never seen a diamond in the flesh. She’s from a
torn-up town, no postcard envy. This is a cliffhanger, implying some kind of but. But what?
Surely, now she proclaims about how she’s transcended working-class life, right? Or at least, is on her way there?
Wait a sec. This is her but:
Every song’s like… Suddenly, we’re hit with a catalog of luxuries – things “new money” rappers supposedly now enjoy with abandon: “gold teeth”, “Grey Goose” vodka, trashin’ “the hotel room”.
And another but:
we don’t care. Then, more new money revelries: Cristal, diamonds, jet planes, and even
tigers on a gold leash… We aren’t caught up in your love affair.
Now, time to sing along:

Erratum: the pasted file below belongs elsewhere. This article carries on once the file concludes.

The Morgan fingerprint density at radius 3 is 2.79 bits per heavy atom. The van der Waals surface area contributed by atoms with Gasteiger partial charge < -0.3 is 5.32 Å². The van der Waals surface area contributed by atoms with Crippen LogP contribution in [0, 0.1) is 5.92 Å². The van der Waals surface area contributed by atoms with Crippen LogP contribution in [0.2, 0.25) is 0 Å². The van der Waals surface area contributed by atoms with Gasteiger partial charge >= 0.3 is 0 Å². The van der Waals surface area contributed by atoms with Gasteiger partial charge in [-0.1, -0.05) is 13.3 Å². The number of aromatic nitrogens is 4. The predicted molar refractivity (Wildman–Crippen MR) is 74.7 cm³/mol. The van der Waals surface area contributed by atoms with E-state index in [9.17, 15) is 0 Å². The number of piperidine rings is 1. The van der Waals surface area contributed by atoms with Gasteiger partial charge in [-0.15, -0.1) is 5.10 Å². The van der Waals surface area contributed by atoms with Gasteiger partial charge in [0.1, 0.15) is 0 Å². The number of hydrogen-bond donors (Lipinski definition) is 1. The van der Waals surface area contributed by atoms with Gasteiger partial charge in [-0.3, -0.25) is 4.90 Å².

And we’ll never be royals! For this title word, then ruler, and
I’ll rule, the backup singers support her message with a high-pitched mockery of the turned-up noses of the upper classes or actual royalty.
In her own crowd, though, Lorde is a ruler: You can call me Queen Bee. In her mind, she’s already made it.
Let me live that fantasy, she declares. But she’s already been living it – without anyone’s help. More like, f**k off – with one-percenter politeness.
She and her friends have cracked the code. They
count their dollars on the train to the party. And apparently, they always do have enough to party.
To be fair, maybe another rap cliché is claiming one’s authenticity. Regardless, Lorde makes a very catchy argument in her favor.